Now and then, our brain just plain makes things up. If I ask you to choose between A or B, and you choose A, what do you think you’d say if I asked “So why did you choose B?”. In a conversation where you didn’t know this was coming, you may not even bat an eyelid. You’d go on to explain exactly why you chose B and why B is so great.

Photo by Vladislav Babienko on Unsplash. Adapted by yours truly.

In one amusing experiment, men and women were shown two photos of female faces, and asked to choose which they found more attractive. The researcher then gave that photo to the participant for a closer look, and asked them to explain why they chose that photo. Unbeknownst to the participants, on some trials the sneaky researcher switched the photos with a subtle trick that meant the participants were now explaining why they chose the photo that they did not choose. But rather than acting surprised and complaining that they chose the other photo, most participants began to reel off the reasons why this face — the face they did not choose — was the most attractive. Sometimes, they would cite reasons that could only apply to their originally chosen photo, in full view of a face entirely inconsistent with their reasoning (e.g. “because she was smiling”, when the woman in the new photo looked conspicuously miserable). Other times, they would cite reasons that only applied to the new photo, and could not have applied to their original choice (e.g. “I like earrings!”, when the original photo displayed no jewelry whatsoever). And occasionally they would simply invent excuses about how the woman they were seeing at that moment was “very hot” or had “more personality” about her, in spite of the fact that they originally judged her to be lower in those traits.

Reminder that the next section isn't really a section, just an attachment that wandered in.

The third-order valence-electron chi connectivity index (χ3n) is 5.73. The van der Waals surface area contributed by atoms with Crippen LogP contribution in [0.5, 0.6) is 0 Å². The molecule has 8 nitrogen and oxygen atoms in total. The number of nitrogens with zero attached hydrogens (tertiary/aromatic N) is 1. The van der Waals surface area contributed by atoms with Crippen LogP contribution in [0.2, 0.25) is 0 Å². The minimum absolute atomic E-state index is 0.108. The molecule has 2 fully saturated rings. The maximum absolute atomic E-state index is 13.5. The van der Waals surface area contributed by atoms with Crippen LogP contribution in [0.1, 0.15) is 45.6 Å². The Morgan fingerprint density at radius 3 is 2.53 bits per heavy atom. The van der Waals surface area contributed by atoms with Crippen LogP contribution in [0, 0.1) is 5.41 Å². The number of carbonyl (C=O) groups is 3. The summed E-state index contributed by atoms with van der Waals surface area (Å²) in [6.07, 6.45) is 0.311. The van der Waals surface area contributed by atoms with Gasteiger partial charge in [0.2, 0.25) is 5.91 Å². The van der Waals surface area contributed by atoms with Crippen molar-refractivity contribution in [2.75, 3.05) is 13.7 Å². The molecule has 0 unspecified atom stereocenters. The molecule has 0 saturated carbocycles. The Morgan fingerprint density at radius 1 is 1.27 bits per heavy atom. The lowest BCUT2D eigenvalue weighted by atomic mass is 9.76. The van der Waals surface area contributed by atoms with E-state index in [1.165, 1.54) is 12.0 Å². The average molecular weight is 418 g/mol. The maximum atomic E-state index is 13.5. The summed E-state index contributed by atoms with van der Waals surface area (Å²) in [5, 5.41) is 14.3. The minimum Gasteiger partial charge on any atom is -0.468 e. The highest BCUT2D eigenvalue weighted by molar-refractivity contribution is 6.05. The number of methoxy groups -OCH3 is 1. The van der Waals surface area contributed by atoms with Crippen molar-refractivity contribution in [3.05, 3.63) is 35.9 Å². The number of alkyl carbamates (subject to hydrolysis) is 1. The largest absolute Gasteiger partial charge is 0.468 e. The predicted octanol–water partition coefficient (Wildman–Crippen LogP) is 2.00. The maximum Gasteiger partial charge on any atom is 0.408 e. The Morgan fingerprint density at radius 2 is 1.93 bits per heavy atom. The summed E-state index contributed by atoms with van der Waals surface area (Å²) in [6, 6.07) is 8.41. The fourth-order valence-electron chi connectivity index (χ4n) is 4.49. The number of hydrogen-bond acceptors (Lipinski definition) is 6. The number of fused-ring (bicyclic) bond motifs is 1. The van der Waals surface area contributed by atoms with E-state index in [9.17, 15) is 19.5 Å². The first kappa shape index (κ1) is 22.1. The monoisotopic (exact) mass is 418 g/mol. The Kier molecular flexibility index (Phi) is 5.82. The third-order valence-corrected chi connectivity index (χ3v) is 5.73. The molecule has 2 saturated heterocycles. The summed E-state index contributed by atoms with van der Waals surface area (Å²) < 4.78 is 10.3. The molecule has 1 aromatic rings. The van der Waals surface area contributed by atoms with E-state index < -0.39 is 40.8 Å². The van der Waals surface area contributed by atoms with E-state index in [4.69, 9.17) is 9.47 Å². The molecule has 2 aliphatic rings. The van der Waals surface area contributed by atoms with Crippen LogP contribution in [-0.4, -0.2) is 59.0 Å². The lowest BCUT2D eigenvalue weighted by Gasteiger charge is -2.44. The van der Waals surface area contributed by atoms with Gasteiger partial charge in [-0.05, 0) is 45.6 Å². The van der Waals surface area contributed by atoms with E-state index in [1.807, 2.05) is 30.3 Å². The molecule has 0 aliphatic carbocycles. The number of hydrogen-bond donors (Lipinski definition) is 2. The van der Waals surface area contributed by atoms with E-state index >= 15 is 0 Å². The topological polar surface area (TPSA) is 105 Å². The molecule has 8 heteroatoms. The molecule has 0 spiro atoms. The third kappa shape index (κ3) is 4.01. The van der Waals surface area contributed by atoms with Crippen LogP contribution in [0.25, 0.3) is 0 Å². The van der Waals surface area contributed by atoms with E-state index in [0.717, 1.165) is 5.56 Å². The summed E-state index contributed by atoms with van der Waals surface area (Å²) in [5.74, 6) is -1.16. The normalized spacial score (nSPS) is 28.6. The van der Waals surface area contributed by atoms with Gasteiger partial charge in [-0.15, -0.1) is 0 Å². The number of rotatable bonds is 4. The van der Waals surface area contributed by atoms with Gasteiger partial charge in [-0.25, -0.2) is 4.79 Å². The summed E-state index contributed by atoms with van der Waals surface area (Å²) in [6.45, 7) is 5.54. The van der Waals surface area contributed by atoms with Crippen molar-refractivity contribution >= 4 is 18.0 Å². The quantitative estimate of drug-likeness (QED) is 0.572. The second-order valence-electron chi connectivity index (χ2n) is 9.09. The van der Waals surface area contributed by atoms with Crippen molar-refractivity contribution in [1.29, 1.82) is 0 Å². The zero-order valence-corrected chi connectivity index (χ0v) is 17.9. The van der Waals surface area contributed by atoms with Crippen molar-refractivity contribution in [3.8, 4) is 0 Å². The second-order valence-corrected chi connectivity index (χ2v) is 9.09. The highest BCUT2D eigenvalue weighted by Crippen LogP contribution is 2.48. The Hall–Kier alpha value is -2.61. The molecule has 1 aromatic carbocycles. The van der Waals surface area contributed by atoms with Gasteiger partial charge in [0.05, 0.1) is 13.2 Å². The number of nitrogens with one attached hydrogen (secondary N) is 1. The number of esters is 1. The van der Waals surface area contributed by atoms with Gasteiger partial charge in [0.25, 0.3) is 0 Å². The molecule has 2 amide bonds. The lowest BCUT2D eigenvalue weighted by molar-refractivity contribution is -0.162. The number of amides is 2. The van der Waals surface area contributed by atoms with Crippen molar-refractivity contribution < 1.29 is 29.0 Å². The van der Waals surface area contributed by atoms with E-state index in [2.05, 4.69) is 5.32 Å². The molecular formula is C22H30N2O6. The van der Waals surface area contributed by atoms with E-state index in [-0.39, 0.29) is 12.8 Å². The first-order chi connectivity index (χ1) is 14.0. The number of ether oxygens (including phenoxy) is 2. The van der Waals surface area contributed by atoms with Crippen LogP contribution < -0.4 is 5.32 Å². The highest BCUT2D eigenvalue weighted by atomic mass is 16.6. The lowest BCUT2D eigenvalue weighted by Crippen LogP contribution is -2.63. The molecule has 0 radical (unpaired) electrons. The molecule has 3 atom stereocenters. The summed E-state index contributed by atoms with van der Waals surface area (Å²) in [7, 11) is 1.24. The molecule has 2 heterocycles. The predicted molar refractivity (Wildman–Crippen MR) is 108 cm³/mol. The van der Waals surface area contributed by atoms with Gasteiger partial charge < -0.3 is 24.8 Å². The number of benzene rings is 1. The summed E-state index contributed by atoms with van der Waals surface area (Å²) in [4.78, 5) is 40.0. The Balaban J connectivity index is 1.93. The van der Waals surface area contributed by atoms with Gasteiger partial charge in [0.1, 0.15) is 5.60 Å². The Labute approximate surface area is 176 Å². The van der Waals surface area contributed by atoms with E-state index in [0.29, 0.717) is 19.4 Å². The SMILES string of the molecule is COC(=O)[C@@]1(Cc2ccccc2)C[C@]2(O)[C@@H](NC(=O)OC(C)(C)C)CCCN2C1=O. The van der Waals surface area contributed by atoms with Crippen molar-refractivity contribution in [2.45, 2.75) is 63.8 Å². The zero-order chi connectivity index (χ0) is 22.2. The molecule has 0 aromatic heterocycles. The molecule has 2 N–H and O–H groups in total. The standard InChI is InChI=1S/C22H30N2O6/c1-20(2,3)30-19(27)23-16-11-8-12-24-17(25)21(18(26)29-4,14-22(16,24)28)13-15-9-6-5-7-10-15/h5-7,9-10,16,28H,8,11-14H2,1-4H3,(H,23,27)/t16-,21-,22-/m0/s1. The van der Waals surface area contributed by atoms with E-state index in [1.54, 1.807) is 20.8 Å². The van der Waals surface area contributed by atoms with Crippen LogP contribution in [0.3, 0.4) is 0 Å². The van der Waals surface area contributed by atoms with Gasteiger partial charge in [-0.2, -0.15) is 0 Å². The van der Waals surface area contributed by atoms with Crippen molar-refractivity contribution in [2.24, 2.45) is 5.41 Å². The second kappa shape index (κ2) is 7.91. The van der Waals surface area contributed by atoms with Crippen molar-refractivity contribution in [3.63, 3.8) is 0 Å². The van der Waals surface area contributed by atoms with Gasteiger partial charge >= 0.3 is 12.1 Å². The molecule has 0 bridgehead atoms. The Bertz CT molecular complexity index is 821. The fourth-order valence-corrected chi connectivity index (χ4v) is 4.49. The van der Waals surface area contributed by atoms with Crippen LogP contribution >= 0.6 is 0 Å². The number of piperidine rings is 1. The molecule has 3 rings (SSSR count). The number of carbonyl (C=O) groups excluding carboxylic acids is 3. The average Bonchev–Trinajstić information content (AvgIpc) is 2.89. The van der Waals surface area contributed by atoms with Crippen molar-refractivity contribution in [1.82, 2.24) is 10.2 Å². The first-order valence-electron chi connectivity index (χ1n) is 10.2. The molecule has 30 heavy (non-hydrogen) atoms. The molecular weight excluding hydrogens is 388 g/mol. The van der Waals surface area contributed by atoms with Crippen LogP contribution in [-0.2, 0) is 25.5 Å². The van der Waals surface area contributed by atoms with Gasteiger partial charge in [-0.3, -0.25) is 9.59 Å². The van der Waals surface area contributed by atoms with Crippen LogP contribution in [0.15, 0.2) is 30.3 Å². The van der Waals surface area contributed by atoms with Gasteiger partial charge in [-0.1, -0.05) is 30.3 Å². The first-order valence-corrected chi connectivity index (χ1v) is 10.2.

Whatever the specifics of the confabulations, people are certainly willing to deceive themselves. This level of self-deception and post-hoc rationalization does not only apply to judging physical attractiveness. You can find the same patterns of choice blindness when it comes to political opinions and even moral attitudes. Perhaps we’re not as inflexible and resistant to change as it commonly appears. All it takes is for someone to fool us into thinking that we’ve already changed our minds.

When we reason ourselves into a void, it’s easy to become distrustful of the squishy organs sitting inside our heads. But that would be expecting too much from your brain. It’s great at its job precisely because it takes so many efficient shortcuts. When a lion is spotted nearby, the person who immediately thinks “run” is likely to make a lot more progress in life than the person who sits analyzing the lion’s distance, speed, size, and probable hunger levels. Our intuitions are certainly capable of embarrassing us, and it’s always worth quadruple-checking our thinking process. The modern demands of societies, economies, and the internet, are unlike anything that humans ever experienced in their evolutionary history. So the occasional snafu or two should be expected when we try to make sense of it all. Let’s just hope we can limit the damage with a little extra self-awareness.